Host proteases cut this polyprotein into three structural and seven nonstructural proteins ; the enumeration corresponds to the arrangement of the protein coding genes in the genome. Yellow fever belongs to the group of hemorrhagic fevers. The viruses infect, amongst others, monocytes, macrophages, and dendritic cells. They attach to the cell surface via specific receptors and are taken up by an endosomal vesicle. Inside the endosome, the decreased pH induces the fusion of the endosomal membrane with the virus envelope. The capsid enters the cytosol, decays, and releases the genome.

Receptor binding, as well as membrane fusion, are catalyzed by the protein E, which changes its conformation at low pH, causing a rearrangement of the 90 homodimers to 60 homotrimers. Three epidemiologically different infectious cycles occur, Pathogenesis After transmission from a mosquito, the viruses replicate in the lymph nodes and infect dendritic cells in particular. From there, they reach the liver and infect hepatocytes, which leads to eosinophilic degradation of these cells and to the release of cytokines. Necrotic masses known as Councilman bodies appear in the cytoplasm of hepatocytes.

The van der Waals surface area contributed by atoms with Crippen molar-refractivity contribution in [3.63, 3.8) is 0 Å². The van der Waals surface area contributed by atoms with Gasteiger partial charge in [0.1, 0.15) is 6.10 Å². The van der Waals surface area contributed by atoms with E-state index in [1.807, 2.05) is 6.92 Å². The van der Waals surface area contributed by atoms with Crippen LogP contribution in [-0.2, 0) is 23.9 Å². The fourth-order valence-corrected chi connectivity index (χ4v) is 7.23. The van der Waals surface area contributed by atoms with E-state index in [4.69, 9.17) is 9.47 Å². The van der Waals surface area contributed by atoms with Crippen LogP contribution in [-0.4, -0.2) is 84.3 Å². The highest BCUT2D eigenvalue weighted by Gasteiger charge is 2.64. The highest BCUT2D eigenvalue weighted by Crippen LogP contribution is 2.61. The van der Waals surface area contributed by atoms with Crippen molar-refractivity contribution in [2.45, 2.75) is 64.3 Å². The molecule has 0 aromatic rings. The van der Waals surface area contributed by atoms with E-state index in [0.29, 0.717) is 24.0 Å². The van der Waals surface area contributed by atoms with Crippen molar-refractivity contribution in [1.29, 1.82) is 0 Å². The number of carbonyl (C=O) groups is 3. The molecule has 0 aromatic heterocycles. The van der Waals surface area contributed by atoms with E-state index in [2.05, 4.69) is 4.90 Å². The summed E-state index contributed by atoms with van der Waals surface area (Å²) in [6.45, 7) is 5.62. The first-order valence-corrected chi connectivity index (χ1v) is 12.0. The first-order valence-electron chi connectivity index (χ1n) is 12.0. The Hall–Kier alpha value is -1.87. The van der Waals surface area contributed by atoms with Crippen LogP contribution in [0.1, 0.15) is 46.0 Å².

Fatality may occur when cytokine storm, shock, and multiple organ failure follow. and lasts for at least 10 years. About 81% of people are still immune after 30 years. The attenuated live vaccine stem 17D was developed in 1937 by Max Theiler. In rare cases, although the disease does not yet occur there. To prevent introduction of the virus, some countries demand previous vaccination of foreign visitors if they have passed through yellow fever areas. Vaccination has to be proven in a vaccination certificate which is valid 10 days after the vaccination and lasts for 10 years.

A list of the countries that require yellow fever vaccination is published by the WHO. If the vaccination cannot be conducted for some reasons, dispensation may be possible. In this case, an exemption certificate issued by a WHO-approved vaccination center is required. Although 32 of 44 countries where yellow fever occurs endemically do have vaccination programmes, in many of these countries, less than 50% of their population is vaccinated. Another proposal is the absence of a slave trade to Asia on the scale of that to the Americas. The trans-Atlantic slave trade was probably the means of introduction into the Western hemisphere from Africa.